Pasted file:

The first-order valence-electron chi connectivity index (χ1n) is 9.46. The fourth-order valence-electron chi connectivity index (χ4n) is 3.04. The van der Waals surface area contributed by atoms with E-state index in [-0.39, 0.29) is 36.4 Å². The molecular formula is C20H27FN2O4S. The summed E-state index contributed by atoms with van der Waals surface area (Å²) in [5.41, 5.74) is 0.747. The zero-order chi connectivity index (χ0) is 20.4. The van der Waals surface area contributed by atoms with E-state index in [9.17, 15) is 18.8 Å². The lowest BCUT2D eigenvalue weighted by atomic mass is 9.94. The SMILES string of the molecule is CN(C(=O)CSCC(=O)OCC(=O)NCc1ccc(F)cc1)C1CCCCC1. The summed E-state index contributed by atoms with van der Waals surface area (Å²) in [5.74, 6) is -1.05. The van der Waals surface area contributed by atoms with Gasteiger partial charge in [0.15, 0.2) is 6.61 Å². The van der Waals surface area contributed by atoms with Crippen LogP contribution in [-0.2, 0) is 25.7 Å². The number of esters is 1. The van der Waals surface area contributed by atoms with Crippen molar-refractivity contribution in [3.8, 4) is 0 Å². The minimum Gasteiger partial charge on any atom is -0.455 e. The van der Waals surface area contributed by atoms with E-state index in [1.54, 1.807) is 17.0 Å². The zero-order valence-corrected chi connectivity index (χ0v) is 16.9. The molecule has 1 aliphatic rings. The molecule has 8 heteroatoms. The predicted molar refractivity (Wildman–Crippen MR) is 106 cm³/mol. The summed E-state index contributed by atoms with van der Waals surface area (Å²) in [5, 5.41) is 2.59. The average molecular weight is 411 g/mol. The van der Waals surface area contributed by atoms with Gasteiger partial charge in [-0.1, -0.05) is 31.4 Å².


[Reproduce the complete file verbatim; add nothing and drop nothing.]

The first-order valence-electron chi connectivity index (χ1n) is 9.46. The fourth-order valence-electron chi connectivity index (χ4n) is 3.04. The van der Waals surface area contributed by atoms with E-state index in [-0.39, 0.29) is 36.4 Å². The molecular formula is C20H27FN2O4S. The summed E-state index contributed by atoms with van der Waals surface area (Å²) in [5.41, 5.74) is 0.747. The zero-order chi connectivity index (χ0) is 20.4. The van der Waals surface area contributed by atoms with E-state index in [9.17, 15) is 18.8 Å². The lowest BCUT2D eigenvalue weighted by atomic mass is 9.94. The SMILES string of the molecule is CN(C(=O)CSCC(=O)OCC(=O)NCc1ccc(F)cc1)C1CCCCC1. The summed E-state index contributed by atoms with van der Waals surface area (Å²) in [5.74, 6) is -1.05. The van der Waals surface area contributed by atoms with Gasteiger partial charge in [0.15, 0.2) is 6.61 Å². The van der Waals surface area contributed by atoms with Crippen LogP contribution in [-0.2, 0) is 25.7 Å². The number of esters is 1. The van der Waals surface area contributed by atoms with Crippen molar-refractivity contribution in [3.8, 4) is 0 Å². The minimum Gasteiger partial charge on any atom is -0.455 e. The van der Waals surface area contributed by atoms with E-state index in [1.54, 1.807) is 17.0 Å². The zero-order valence-corrected chi connectivity index (χ0v) is 16.9. The molecule has 1 aliphatic rings. The molecule has 8 heteroatoms. The predicted molar refractivity (Wildman–Crippen MR) is 106 cm³/mol. The summed E-state index contributed by atoms with van der Waals surface area (Å²) in [5, 5.41) is 2.59. The average molecular weight is 411 g/mol. The van der Waals surface area contributed by atoms with Gasteiger partial charge in [-0.1, -0.05) is 31.4 Å².